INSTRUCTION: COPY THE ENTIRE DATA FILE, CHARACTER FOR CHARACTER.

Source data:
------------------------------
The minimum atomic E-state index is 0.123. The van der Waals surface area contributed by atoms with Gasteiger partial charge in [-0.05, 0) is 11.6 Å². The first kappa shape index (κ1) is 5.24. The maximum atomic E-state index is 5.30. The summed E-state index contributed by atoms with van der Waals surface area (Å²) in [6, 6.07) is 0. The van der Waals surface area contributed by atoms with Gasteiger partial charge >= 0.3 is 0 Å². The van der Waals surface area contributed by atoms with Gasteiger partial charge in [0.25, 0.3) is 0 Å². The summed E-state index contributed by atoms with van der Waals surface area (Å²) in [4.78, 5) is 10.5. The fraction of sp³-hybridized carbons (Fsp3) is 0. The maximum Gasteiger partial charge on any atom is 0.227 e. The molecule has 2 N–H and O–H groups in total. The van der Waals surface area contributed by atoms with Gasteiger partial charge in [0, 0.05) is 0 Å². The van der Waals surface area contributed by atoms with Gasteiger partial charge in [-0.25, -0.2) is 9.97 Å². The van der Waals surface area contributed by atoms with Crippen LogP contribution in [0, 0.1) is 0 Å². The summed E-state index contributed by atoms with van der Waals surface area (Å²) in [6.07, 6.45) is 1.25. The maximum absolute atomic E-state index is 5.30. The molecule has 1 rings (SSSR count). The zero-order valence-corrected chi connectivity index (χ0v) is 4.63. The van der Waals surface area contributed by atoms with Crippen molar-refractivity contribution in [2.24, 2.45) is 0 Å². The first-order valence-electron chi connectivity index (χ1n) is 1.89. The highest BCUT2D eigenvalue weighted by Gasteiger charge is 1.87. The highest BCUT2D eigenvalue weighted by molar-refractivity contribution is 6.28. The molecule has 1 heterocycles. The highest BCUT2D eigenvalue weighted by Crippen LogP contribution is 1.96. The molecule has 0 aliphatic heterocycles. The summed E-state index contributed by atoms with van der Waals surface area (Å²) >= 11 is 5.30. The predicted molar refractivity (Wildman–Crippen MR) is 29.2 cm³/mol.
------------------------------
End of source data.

The minimum atomic E-state index is 0.123. The van der Waals surface area contributed by atoms with Gasteiger partial charge in [-0.05, 0) is 11.6 Å². The first kappa shape index (κ1) is 5.24. The maximum atomic E-state index is 5.30. The summed E-state index contributed by atoms with van der Waals surface area (Å²) in [6, 6.07) is 0. The van der Waals surface area contributed by atoms with Gasteiger partial charge >= 0.3 is 0 Å². The van der Waals surface area contributed by atoms with Gasteiger partial charge in [0.25, 0.3) is 0 Å². The summed E-state index contributed by atoms with van der Waals surface area (Å²) in [4.78, 5) is 10.5. The fraction of sp³-hybridized carbons (Fsp3) is 0. The maximum Gasteiger partial charge on any atom is 0.227 e. The molecule has 2 N–H and O–H groups in total. The van der Waals surface area contributed by atoms with Gasteiger partial charge in [0, 0.05) is 0 Å². The van der Waals surface area contributed by atoms with Gasteiger partial charge in [-0.25, -0.2) is 9.97 Å². The van der Waals surface area contributed by atoms with Crippen LogP contribution in [0, 0.1) is 0 Å². The summed E-state index contributed by atoms with van der Waals surface area (Å²) in [6.07, 6.45) is 1.25. The maximum absolute atomic E-state index is 5.30. The molecule has 1 rings (SSSR count). The zero-order valence-corrected chi connectivity index (χ0v) is 4.63. The van der Waals surface area contributed by atoms with Crippen molar-refractivity contribution in [2.24, 2.45) is 0 Å². The first-order valence-electron chi connectivity index (χ1n) is 1.89. The highest BCUT2D eigenvalue weighted by Gasteiger charge is 1.87. The highest BCUT2D eigenvalue weighted by molar-refractivity contribution is 6.28. The molecule has 1 heterocycles. The highest BCUT2D eigenvalue weighted by Crippen LogP contribution is 1.96. The molecule has 0 aliphatic heterocycles. The summed E-state index contributed by atoms with van der Waals surface area (Å²) >= 11 is 5.30. The predicted molar refractivity (Wildman–Crippen MR) is 29.2 cm³/mol.